Richard Davies captures the alluring dilapidation of wooden churches in the Russian north
The fate of northern Russia’s historic wooden churches is highlighted in this beautifully produced book by architectural photographer Richard Davies. Evoking both sadness and wonder, it records the demise of the region’s remaining churches, but also celebrates the skill of the craftsmen who constructed them.
The original churches were built from the turn of the 10th century onwards at the instigation of Prince Vladimir of Kiev, as he attempted to civilise the people of Rus by adopting Eastern Orthodox Christianity. Once, even tiny villages would boast a troinik (group of three) comprising a summer church, winter church and bell tower. To build them, guilds of itinerant carpenters, their only tool the axe, used huge, straight trunks of pine hewn from ancient local forests. Grown slowly, the wood was immensely strong, and capable of surviving for centuries. Logs were laid horizontally, often on a foundation of river boulders, and interlocked at the corners, with the lower edge of each log grooved to form a tight fit with the one below. The gaps between them were tightly packed with sphagnum moss. Aspen was used for the churches’ silvery, weatherproof roof shingles.
Although wood was the principal building material, over time it was often superseded by brick and stone. Indeed, in the 1830s a German traveller remarked that: ‘the Russian country people take a particular pride in the stone churches of their village … nay, its inhabitants would scarcely marry those of villages with wooden churches’. In the north, which, with the founding of St Petersburg, had been comparatively neglected, more wooden churches survived, but even here villagers deferred to fashion by cladding them in white painted boards and covering the onion domes in metal to give the impression they were built of stone.
As well as evocative tableaux of wooden churches standing listlessly - and sometimes gloriously - in Russia’s flat northern landscape, the book also includes many details and interiors, such as the small, stepped shingles covering the curvaceous onion-shaped gables of the Church of the Transfiguration (1781) at Turchasovo and the delicately cut roof shingles of the tent roof of the Church of the Prophet Elijah (1798) at Seltso. There are intimate views of the forlorn, icon-stripped iconostasis at the Church of St Michael (1655) at Krasnaya Lyaga, the still-splendid painted sky ceiling at St Blaise’s Church of the Intercession (1761) at Lyadiny, and the zig-zag arrangement around the octagon to throw off water at the Church of St Alexander Svirsky (1769) at Kosmozero. An invaluable glossary explains the idiosyncratic elements that make up each design, and plans and elevations of different church types further enhance our understanding of a unique architectural and social legacy.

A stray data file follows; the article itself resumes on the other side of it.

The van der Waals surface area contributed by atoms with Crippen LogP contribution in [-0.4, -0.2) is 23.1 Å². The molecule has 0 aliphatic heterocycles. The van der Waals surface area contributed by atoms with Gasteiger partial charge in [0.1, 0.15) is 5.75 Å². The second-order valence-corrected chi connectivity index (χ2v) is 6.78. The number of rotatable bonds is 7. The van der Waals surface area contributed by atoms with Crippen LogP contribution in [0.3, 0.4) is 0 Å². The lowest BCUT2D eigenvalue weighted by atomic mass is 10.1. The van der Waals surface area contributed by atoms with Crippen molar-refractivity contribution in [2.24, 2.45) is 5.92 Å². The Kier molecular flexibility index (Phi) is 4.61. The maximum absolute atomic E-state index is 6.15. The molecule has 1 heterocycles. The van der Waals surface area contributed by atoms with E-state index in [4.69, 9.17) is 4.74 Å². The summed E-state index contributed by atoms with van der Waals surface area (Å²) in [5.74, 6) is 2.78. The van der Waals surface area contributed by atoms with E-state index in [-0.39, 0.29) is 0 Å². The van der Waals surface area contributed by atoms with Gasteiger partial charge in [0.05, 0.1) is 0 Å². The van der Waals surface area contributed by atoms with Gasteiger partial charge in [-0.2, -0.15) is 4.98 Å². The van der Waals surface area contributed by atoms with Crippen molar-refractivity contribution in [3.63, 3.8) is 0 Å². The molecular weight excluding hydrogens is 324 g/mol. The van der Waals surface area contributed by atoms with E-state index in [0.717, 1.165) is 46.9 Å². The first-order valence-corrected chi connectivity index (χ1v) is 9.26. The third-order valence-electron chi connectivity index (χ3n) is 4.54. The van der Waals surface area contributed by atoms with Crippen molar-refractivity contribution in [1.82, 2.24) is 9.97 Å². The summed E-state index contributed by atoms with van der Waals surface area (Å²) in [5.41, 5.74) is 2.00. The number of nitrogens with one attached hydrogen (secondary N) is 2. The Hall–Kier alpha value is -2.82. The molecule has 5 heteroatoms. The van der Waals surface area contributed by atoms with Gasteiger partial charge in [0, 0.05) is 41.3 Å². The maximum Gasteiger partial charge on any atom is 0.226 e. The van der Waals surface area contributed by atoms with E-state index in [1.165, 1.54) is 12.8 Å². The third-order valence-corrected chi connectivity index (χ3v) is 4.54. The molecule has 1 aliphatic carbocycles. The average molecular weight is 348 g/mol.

With the Revolution of 1917 came the state promotion of atheism and innumerable village churches were destroyed, a process that continued under Khrushchev. As they disappeared, the skills involved in building these remarkable examples of rural craftsmanship were lost. Now, as Mikhail Milchik, Deputy Director of the St Petersburg Research Institute of Restoration notes in his afterword: ‘Wooden architecture, the most original and most unique part of the cultural heritage of Russia, is on the verge of total extinction’. Who will come forward to save these wonderful buildings?
Wooden Churches: Travelling in the Russian North
Authors: Richard Davies and Matilda Moreton
Publishers: White Sea Publishing